Monday, August 16, 2010
Once a week, usually Mondays, I check the Google Analytics for the Mt. Rainier NP photo guide, to see what pages are accessed and for the length users stay. I usually don't pay attention to the rest of the statistics because all the Web pages are stand-alone and can be accessed directly without going through other Web pages.
This is intentional to make it easier for visitors to bookmark and keep returning and still have access to the full photo guide and Website through the navigation below the logo on the top of each Web page. It also makes it easier to manage and operate the Website and pages. I can add new pages and update any one or set of Web page(s) easily without effecting the whole Website or having to rebuild the whole Website or upload it.
That said, I would greatly appreciate any suggestions to improve the photo guide. I still have a lot of work left to finish it and more so to convert it into a book, initially planned for on-line PDF's with a general guide, hopefully with maps, and links to the Website for the most recent nformation and new Web pages, all of which will be included in updated editions of the book.
So, I hope when you use the photo guide, and you think of ideas to make it better for you, please let me know. I have continued to respond to suggestions with new and updated Web pages, and I hope the suggestions keep coming, which is what I appeal to you, the visitor, user and photographer to help.
It can't be useful if it doesn't have the information you want or need. And this is where you can help. As I've said before, those who suggestions are included can, if they chose, receive a free photo card, described here. And so I thank you for visiting the photo guide and hope it helps your visit and experience and photography work in the NP.
And always, "Ya'll come back now, ya hear?"
Tuesday, August 3, 2010
I have updated the monthly photo opportunities and prospects Web page, see monthly report, to include additional information about areas and backcountry hikes to get into the remote areas to photograph the beautiful areas not normally covered by visiting photographers. I would estimate at least 90%, and really more, of the images of Mt. Rainier and the NP are taken from the road or within a half mile of the road. This is not new or news, it's simply easy with the wealth of photo opportunities available to photographers.
But there is far more beauty in the backcountry, even a short distance on the dayhikes. All you have to do is get there. For the day hikes you only need the minimu of hiking gear, but especially the ten essentials and good boots. The last thing you need is to feel tired or have sore feet miles from the trailhead and car.
It's common sense, but having hiked 5-6 miles into the backcountry some days, it's always funny to see people with sneakers and worse sandals. But it happens. Also, don't hike until you thing you're half way, it's likely you've overestimated the energy level. It's always better to turn around feeling good and energetic and come back another day than find yourself out of energy with miles to go. Trust me, been there done that and it's not a good feeling.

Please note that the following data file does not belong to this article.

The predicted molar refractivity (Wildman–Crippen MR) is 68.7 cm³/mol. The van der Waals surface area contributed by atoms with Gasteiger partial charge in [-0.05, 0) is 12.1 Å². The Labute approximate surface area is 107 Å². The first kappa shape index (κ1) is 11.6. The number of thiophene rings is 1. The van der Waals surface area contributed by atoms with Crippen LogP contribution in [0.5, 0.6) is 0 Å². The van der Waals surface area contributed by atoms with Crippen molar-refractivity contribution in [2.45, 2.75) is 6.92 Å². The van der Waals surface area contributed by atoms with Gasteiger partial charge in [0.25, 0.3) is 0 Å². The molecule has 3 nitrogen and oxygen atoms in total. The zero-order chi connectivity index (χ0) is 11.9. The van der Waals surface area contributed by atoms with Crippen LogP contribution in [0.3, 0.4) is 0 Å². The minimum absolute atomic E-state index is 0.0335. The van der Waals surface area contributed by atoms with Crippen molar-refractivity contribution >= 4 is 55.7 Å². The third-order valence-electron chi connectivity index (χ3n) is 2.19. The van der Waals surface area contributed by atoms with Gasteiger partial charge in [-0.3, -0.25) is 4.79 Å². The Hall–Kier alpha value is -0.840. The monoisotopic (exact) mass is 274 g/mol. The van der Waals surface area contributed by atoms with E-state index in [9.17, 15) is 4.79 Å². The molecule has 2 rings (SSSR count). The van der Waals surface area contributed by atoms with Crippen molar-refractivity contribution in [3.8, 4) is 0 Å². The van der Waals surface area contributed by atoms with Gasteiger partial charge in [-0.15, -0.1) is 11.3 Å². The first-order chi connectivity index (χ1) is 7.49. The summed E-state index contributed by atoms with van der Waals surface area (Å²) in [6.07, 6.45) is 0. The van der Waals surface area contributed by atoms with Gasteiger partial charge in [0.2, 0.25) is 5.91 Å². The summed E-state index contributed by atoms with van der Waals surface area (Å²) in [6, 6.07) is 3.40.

Anyway, I hope the updates help your trip. And you're always welcome to ask questions or request help with your trip.
Sunday, August 1, 2010
The August reports for the news, access and conditions are on-line at the photo guide. August can be summarized as the one and only summer month in the NP. It has the best weather, is almost snow-free, has the most open areas and trails, has the last of the wildflowers, and the decreasing insect population around the mid-late days of the month, after the first near freezing overnight temperatures.
It's the best month for photographers, every type of scene and landscape you can imagine and all the photo opportuntiies there and waiting, from the mountain itself, to wildlife, wildflowers, waterfalls and everything else. Just a hike away. And the weather is the most accomodating. The best general weather with the least rainfall of any month. The best day and night temperatures with cool to warm days and cool to cold night depending on the weather and elevation.
The only real problem you'll face are the crowds. Everywhere, on the roads, at the visitors areas, at trailheads, etc., especially past mid-morning to early evening. Expect them, plan for them and be nice. But you can easily get away by just hiking a little farther, usually past the 1-2 mile mark from the trailhead or on the lesser used trails - and no I won't tell you my favorites but you can easily find them via the day hike Web page, and map of them.
So, it's the best time to be there. Enjoy it.